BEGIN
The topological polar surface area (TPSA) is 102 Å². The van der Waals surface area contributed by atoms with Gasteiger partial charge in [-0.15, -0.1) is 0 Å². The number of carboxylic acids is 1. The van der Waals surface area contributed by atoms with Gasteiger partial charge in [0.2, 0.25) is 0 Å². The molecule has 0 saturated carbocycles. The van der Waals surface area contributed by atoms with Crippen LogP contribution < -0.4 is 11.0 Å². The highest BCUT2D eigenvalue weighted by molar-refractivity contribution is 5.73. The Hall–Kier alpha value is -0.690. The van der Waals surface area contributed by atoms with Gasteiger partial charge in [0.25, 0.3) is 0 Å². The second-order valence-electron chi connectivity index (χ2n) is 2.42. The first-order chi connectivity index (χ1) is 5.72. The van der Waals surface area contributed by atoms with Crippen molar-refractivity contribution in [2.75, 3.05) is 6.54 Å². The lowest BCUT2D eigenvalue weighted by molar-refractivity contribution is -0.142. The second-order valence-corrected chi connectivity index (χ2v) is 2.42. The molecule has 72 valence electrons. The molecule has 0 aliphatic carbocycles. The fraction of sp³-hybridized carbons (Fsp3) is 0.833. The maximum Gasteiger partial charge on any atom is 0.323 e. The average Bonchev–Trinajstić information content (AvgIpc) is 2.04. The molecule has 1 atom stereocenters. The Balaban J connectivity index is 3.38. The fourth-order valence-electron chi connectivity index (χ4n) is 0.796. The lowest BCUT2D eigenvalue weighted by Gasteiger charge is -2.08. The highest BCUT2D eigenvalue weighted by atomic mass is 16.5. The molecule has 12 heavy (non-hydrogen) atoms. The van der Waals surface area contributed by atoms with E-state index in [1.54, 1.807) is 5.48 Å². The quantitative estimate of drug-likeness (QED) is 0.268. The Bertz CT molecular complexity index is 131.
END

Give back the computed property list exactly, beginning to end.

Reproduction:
The topological polar surface area (TPSA) is 102 Å². The van der Waals surface area contributed by atoms with Gasteiger partial charge in [-0.15, -0.1) is 0 Å². The number of carboxylic acids is 1. The van der Waals surface area contributed by atoms with Gasteiger partial charge in [0.2, 0.25) is 0 Å². The molecule has 0 saturated carbocycles. The van der Waals surface area contributed by atoms with Crippen LogP contribution < -0.4 is 11.0 Å². The highest BCUT2D eigenvalue weighted by molar-refractivity contribution is 5.73. The Hall–Kier alpha value is -0.690. The van der Waals surface area contributed by atoms with Gasteiger partial charge in [0.25, 0.3) is 0 Å². The second-order valence-electron chi connectivity index (χ2n) is 2.42. The first-order chi connectivity index (χ1) is 5.72. The van der Waals surface area contributed by atoms with Crippen molar-refractivity contribution in [2.75, 3.05) is 6.54 Å². The lowest BCUT2D eigenvalue weighted by molar-refractivity contribution is -0.142. The second-order valence-corrected chi connectivity index (χ2v) is 2.42. The molecule has 72 valence electrons. The molecule has 0 aliphatic carbocycles. The fraction of sp³-hybridized carbons (Fsp3) is 0.833. The maximum Gasteiger partial charge on any atom is 0.323 e. The average Bonchev–Trinajstić information content (AvgIpc) is 2.04. The molecule has 1 atom stereocenters. The Balaban J connectivity index is 3.38. The fourth-order valence-electron chi connectivity index (χ4n) is 0.796. The lowest BCUT2D eigenvalue weighted by Gasteiger charge is -2.08. The highest BCUT2D eigenvalue weighted by atomic mass is 16.5. The molecule has 12 heavy (non-hydrogen) atoms. The van der Waals surface area contributed by atoms with E-state index in [1.54, 1.807) is 5.48 Å². The quantitative estimate of drug-likeness (QED) is 0.268. The Bertz CT molecular complexity index is 131.